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In the UK, universities are coming under increasing pressure from government to strengthen university-employer co-operation and engagement in areas such as student…
In the UK, universities are coming under increasing pressure from government to strengthen university-employer co-operation and engagement in areas such as student placements, graduate internships, knowledge exchange, enterprise and work-based learning. Both the Higher Education (HE) White Paper (BIS, 2011) and the Wilson Review (BIS, 2012) encourage universities to focus on this agenda, putting businesses at the heart of the system alongside students to maximise innovation, promote growth and “ensure students come out of universities equipped to excel in the workforce”. (BIS, 2011, p. 39). The need for universities to engage with employers and build strong relationships to maximise mutual partnership value is integral to this work. The paper aims to discuss these issues.
This paper examines the application of win-win principles (Covey, 1989) to employer engagement activities in HE via two case studies. Following an analysis of the results in each case study, they show that the adoption of such approaches has enhanced employer engagement, consolidated existing employer relationships and led to tangible outcomes such as new student placement opportunities.
The paper suggests that HE employer engagement activities grounded in Covey's win-win principles are likely to enhance results and relationships with employers than those that omit such principles. The paper concludes by encouraging the utilisation of such principles across the spectrum of HE employer engagement activities.
The authors believe this is the first time this method of analysis has been applied to university-employer relationships.
Testing boundaries in the context of encountering horror representations have long been of interest to cultural studies scholars. There have been rich cultural accounts of…
Testing boundaries in the context of encountering horror representations have long been of interest to cultural studies scholars. There have been rich cultural accounts of how audiences negotiate with what is frightening or disgusting on screen (Hill, 2005) not just in general but also in what concerns specific social groups as well (e.g. children, Buckingham, 2000). Horror, disgust and the emotion of fear have not been examined in the Greek context so far and it is our aim to attempt a first investigation of how certain groups of viewers engage with the horror genre. We draw upon the argument that fear from encountering horror is a socially based emotion through which people do not just test their own boundaries but also their boundaries within a group of peers (Hill, 2005). Given that women are stereotypically thought to be more afraid than men, we are particularly interested to see how women aged between 20 and 35 in Greece engage with fear or disgust in the mainstreamed context of the horror offered by American Horror Story. We are particularly interested in the ways they perceive horror but also deadly women or female villains. Our interest in this particular series lies not only in its popularity across the world but also because of its nature as a representative series of the horror genre and because all different narratives it offers are mostly based on female characters primarily as villains. Also, as a text available across different cultures, it could probably allow us to engage with cross-cultural research in the future. Therefore we wish to conduct an online survey with women aged 20–35 in Greece, followed by focus groups with women of the same age group in an attempt to provide both a mapping and a further investigation of the topic.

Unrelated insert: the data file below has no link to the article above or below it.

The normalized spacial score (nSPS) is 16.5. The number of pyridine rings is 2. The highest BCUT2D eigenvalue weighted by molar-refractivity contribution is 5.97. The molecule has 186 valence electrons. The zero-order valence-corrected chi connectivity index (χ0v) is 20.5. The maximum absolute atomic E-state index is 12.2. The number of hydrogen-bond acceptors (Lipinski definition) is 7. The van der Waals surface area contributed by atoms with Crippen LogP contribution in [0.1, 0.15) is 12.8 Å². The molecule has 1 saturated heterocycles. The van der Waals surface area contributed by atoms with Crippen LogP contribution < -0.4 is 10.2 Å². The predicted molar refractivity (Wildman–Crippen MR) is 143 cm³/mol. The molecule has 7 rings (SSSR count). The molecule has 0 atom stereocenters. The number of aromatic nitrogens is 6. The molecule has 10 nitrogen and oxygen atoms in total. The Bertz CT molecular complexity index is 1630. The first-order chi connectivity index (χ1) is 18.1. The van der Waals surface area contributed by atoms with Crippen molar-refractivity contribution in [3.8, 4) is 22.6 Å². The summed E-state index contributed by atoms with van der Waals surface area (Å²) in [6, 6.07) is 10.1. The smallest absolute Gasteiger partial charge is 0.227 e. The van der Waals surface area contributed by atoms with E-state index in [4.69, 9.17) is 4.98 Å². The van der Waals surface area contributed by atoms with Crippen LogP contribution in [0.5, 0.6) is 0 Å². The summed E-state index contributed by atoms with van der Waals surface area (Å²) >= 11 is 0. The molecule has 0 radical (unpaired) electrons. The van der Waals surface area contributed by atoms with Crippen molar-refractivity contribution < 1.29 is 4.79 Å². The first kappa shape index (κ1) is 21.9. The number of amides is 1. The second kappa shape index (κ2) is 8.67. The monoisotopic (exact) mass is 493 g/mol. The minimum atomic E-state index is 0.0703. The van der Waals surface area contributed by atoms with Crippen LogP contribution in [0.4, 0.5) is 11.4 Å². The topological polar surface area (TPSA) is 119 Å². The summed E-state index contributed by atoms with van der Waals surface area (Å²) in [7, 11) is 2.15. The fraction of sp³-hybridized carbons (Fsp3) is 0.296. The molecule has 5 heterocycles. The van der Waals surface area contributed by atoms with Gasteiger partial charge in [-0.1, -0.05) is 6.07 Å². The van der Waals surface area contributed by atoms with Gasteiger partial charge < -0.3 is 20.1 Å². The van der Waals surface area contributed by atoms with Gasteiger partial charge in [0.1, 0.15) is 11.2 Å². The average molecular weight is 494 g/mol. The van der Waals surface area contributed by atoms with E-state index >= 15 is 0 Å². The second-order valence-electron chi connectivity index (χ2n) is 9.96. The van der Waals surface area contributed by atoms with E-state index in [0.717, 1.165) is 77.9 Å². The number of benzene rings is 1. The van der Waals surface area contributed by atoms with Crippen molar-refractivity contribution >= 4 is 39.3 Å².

REGULAR READERS of this column will have noted, perhaps with relief, the self‐restraint I have applied in recent months in connection with the game of cricket, not a word about which have I imparted to you throughout the summer.